Amy W (aged 26) told me of her mum, “A large body of free escapism has lured her into Mills and Boon… something you can read and be absorbed in without engaging the brain.” Sixty-year-old Lucy M’s enthusiasm for romantic fiction “waxes and wanes. It’s never been a substitute for the real thing, and when a relationship is going well, I don’t need to retreat into a book.” Liisa [sic] O (36) wrote to me, “I read a lot of what I call trashy fiction, something that takes me out of the real world and into the dreamy world of happy endings…I read more women [Sophie Kinsella, Susan Lewis] as they tend to write the soppy romances I enjoy.”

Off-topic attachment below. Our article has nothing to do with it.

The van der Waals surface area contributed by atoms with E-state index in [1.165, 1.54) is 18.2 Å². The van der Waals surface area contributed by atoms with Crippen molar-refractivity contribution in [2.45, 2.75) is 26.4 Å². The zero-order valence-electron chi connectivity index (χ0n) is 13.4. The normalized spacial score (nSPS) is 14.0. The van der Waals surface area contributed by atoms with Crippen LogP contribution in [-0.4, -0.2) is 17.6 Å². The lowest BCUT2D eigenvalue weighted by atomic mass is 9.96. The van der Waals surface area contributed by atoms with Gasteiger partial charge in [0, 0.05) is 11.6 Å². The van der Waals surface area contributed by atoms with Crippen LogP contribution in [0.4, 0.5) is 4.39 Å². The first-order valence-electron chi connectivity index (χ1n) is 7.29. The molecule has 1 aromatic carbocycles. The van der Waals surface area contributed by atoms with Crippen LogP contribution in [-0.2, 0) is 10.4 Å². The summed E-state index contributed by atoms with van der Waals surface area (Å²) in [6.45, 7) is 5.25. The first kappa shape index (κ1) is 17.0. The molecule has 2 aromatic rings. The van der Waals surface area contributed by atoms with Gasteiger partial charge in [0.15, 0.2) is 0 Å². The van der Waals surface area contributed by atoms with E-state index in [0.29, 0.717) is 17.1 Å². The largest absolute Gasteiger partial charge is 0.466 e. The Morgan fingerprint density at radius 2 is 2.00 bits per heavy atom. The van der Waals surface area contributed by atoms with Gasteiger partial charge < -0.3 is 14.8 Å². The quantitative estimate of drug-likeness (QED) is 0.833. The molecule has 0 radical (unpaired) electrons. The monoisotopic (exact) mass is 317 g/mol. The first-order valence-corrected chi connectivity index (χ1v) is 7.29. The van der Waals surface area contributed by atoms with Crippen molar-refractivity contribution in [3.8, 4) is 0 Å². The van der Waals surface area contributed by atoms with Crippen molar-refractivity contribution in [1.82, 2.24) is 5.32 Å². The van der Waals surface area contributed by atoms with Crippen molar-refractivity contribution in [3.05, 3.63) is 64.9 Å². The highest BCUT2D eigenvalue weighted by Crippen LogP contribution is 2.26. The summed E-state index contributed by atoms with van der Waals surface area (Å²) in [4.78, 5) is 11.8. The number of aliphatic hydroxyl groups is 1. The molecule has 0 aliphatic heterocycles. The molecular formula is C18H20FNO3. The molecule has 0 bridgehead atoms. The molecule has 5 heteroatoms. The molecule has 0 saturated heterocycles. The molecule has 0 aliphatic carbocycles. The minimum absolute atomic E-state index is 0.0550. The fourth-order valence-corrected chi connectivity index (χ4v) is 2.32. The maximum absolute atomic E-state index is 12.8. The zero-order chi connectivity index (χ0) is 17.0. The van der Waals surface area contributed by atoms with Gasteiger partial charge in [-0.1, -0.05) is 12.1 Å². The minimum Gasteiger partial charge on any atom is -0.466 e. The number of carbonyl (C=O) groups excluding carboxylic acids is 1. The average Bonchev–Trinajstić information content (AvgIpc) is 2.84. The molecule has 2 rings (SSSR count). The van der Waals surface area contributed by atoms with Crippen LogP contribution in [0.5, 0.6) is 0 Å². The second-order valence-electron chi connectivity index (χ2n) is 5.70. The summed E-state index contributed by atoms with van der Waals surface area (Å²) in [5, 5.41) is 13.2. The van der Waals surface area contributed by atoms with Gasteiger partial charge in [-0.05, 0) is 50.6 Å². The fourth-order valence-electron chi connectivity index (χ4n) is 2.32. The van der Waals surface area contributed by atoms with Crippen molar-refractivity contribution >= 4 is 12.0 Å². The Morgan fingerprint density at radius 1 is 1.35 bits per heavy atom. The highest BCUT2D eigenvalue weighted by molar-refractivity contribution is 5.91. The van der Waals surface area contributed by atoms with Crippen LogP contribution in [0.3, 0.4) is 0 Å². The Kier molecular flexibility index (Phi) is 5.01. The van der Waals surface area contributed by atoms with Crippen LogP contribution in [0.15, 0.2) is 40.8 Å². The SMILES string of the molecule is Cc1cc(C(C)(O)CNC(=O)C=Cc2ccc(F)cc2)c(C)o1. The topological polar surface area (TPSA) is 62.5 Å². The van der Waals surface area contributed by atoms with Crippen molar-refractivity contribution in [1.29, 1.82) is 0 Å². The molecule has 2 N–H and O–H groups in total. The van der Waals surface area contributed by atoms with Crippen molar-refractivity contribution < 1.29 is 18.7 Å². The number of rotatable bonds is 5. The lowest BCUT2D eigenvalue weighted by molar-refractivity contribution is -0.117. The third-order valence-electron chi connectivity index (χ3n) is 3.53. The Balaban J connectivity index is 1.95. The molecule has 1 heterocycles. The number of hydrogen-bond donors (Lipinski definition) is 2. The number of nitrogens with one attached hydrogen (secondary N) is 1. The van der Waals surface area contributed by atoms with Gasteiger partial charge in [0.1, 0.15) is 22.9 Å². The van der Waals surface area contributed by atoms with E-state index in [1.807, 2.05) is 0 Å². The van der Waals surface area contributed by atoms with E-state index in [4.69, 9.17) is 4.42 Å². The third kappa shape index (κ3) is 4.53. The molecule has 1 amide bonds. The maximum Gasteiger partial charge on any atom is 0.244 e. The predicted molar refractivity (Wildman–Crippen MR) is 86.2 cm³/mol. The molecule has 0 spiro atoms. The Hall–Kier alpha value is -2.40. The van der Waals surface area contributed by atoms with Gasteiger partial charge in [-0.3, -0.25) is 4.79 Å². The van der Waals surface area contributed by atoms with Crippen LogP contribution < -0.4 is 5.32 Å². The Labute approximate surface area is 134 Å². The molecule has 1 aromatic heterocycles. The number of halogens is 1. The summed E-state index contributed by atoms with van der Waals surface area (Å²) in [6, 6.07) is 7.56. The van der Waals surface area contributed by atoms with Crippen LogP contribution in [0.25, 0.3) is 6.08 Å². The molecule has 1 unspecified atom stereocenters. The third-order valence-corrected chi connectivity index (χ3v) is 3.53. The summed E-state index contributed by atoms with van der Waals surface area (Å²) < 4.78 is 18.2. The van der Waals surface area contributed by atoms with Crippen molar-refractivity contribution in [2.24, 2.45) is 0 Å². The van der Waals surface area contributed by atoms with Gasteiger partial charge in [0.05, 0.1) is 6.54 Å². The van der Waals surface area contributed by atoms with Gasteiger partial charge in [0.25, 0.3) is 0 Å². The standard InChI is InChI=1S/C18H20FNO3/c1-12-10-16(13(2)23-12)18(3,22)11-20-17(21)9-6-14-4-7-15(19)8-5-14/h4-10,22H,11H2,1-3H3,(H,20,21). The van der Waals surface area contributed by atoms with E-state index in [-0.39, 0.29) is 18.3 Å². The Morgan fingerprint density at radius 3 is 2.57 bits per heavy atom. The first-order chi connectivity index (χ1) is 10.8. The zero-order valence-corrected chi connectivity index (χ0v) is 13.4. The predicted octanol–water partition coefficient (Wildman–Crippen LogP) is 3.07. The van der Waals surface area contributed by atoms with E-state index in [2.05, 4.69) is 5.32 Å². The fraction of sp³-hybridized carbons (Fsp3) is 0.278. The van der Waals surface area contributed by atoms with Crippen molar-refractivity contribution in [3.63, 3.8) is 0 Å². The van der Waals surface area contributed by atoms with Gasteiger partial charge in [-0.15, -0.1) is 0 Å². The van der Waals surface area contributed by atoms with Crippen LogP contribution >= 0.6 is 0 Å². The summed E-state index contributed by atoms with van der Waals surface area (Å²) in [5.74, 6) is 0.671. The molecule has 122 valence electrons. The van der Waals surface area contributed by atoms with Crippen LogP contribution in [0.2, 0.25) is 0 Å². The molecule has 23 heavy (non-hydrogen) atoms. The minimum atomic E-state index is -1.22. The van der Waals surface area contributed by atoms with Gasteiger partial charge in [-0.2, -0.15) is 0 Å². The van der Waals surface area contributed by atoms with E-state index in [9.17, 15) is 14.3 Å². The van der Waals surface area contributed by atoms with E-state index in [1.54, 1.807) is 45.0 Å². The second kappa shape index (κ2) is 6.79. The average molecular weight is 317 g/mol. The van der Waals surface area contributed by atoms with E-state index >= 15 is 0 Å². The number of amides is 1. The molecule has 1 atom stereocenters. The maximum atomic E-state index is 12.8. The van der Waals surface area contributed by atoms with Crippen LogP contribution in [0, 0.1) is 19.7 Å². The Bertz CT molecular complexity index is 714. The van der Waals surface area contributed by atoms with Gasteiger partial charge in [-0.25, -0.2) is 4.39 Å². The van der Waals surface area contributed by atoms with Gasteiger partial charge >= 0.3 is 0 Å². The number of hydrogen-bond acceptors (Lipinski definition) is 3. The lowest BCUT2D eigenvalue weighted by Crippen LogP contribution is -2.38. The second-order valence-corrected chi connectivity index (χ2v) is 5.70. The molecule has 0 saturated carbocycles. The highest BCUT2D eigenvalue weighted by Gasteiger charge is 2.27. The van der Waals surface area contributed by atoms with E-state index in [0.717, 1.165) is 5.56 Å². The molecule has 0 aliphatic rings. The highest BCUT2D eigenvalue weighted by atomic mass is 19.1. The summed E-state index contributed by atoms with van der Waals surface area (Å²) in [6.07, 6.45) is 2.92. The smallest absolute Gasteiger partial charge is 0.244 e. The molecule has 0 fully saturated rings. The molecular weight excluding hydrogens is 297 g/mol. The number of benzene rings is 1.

Successful romantic novelist Katie Fforde told me she read romances obsessively while a young mother, when all she could talk about was nappies, and so her reading was “a place to be away from [my] own life.” Although she was “addicted” to these books, she claimed that the fantasy of a powerful man sweeping her up and taking her away from all this was a pleasurable fantasy. “I’d say most women know the difference between these and their real lives and I don’t think they think they’ll marry a millionaire. They know the difference between fantasy and reality.” For her, these novels were a “prop, like anything that’s easy to digest”—but she admitted that eventually “you get fed up with junk food.”